Tools for Schools

Lashon Blakely


Indoor air quality, in a broader interpretation, refers to environmental factors inside buildings that potentially impact human health, comfort, or work performance.  Environmental factors commonly found in school settings include mold, humidity, asthma triggers, volatile organic compounds, dust and other pollutants.  The concentration of indoor air pollutants, including acoustics and indoor lighting, are environmental factors as well.    


Since most people spend 90 percent of their time indoors, children especially are at risk of exposure to indoor air pollutants, they breathe in more air than adults.  Indoor air pollutants are not limited to indoor sources; outdoor sources influence indoor air pollutant concentrations as well.  Examples of these include vehicular exhaust, humidity, ozone, particulate matter (i.e. resulting from outdoor burning, industrial stacks, etc.) tobacco smoke and other sources.  In addition, schools have reported experiencing poor ventilation which is a precursor to increased buildup of other indoor air pollutants.  As a result, student and teacher performance reportedly decrease in buildings with similar symptoms.  While these facts may represent schools buildings in many counties, school administrators can adopt practices measures that lead to improved indoor environment.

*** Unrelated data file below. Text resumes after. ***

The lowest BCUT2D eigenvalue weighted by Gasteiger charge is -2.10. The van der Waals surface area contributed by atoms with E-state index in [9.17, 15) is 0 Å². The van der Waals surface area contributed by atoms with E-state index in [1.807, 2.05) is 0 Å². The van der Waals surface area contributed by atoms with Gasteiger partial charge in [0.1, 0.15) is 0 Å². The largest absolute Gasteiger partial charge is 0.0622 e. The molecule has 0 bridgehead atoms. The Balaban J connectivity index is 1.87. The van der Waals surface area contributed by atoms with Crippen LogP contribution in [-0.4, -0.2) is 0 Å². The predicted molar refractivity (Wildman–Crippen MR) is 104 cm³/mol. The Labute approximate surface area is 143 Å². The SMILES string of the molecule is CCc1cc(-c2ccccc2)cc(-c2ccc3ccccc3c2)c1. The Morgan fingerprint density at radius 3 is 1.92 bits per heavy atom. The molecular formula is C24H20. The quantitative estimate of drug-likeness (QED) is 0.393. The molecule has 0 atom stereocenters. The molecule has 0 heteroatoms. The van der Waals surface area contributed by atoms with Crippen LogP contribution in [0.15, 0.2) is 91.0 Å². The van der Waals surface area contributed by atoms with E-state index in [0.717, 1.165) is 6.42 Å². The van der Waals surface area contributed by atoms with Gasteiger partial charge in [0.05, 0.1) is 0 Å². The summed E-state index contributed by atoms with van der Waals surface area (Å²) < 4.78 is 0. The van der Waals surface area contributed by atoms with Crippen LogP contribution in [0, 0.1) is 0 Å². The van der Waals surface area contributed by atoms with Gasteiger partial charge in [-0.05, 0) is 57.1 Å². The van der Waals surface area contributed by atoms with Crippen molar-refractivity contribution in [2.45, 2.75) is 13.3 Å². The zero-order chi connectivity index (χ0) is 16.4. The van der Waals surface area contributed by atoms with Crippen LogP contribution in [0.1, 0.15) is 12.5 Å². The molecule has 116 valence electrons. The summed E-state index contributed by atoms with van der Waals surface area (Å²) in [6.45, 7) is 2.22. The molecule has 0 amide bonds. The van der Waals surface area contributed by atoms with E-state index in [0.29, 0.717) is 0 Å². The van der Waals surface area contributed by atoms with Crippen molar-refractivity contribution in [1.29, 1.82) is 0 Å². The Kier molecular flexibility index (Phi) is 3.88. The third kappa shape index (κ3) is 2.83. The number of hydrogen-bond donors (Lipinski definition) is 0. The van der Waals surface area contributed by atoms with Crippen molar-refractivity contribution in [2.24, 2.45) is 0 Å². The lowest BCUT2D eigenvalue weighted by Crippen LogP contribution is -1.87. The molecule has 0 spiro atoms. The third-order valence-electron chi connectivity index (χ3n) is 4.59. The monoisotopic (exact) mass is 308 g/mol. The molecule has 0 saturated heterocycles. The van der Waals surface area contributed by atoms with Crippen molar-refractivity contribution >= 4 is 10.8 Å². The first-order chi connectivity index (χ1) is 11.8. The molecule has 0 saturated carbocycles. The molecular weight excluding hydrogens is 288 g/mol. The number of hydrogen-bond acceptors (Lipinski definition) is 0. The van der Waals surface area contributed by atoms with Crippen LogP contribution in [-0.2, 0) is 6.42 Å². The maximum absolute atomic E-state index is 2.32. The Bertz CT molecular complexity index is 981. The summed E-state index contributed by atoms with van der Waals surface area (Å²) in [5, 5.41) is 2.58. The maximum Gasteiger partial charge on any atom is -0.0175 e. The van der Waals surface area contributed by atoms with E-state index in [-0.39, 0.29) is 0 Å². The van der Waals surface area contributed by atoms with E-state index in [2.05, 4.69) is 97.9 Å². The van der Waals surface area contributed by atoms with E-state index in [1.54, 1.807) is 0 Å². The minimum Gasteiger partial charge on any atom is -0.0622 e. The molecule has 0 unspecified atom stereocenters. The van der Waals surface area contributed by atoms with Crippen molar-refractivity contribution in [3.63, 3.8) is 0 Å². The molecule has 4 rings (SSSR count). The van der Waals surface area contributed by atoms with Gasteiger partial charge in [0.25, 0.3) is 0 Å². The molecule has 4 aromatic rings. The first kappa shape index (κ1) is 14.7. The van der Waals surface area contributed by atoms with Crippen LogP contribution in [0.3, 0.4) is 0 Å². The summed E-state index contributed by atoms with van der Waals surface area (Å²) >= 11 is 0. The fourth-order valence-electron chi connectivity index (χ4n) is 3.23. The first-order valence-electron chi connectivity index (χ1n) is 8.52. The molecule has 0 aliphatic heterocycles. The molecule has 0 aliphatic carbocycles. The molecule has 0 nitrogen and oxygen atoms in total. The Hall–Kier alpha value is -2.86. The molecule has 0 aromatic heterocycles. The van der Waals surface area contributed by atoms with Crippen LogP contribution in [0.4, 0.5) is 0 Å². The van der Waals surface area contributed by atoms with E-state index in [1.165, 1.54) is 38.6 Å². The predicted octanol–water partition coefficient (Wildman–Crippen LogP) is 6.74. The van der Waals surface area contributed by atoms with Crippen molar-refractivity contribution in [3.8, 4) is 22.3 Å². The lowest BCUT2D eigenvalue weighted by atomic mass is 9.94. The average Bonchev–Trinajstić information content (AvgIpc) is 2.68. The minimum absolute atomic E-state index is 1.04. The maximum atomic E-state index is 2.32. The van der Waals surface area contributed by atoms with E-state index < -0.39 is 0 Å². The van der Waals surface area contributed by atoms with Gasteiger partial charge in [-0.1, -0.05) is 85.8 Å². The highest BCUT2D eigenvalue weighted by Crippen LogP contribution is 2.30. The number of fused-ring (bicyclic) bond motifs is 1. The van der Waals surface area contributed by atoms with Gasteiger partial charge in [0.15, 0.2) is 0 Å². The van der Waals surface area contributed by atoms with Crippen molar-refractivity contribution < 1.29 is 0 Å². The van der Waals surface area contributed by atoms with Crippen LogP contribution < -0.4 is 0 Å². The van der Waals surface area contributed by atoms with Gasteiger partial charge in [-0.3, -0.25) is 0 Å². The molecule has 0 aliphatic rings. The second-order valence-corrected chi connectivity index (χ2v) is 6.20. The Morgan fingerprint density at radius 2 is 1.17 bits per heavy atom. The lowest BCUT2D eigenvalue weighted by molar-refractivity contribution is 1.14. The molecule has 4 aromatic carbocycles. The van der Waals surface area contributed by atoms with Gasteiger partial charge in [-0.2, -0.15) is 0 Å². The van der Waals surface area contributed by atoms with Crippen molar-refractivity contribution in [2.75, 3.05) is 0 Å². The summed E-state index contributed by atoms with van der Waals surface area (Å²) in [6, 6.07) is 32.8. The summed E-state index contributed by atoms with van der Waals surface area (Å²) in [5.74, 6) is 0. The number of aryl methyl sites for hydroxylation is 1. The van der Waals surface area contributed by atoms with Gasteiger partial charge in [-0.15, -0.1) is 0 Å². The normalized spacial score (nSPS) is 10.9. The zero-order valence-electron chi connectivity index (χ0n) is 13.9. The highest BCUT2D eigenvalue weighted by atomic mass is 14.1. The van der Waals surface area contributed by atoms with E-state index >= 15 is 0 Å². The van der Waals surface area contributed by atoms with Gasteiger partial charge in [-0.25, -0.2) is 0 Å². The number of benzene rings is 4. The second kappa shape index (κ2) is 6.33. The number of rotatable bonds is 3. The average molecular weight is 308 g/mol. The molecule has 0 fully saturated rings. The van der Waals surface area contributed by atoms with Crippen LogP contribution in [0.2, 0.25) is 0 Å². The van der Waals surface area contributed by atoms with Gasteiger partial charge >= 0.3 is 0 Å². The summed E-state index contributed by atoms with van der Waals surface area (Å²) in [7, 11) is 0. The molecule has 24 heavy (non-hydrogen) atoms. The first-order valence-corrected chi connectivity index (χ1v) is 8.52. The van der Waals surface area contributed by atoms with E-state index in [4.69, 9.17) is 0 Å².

To that end, the Environmental Protection Agency developed resource materials and the Indoor Air Quality Tools for School Kit to assist school administrators, facilities managers, teachers, and school nurses to adopt proactive measures that lead to healthier indoor air.  The practical guidelines offered in the Kit can be implemented using existing staff often at low or no cost to the school district.  Annually, schools experiencing similar indoor air concerns utilize the Kit to resolve common indoor air problems engaging school district stakeholders in a coordinated and consolidated approach.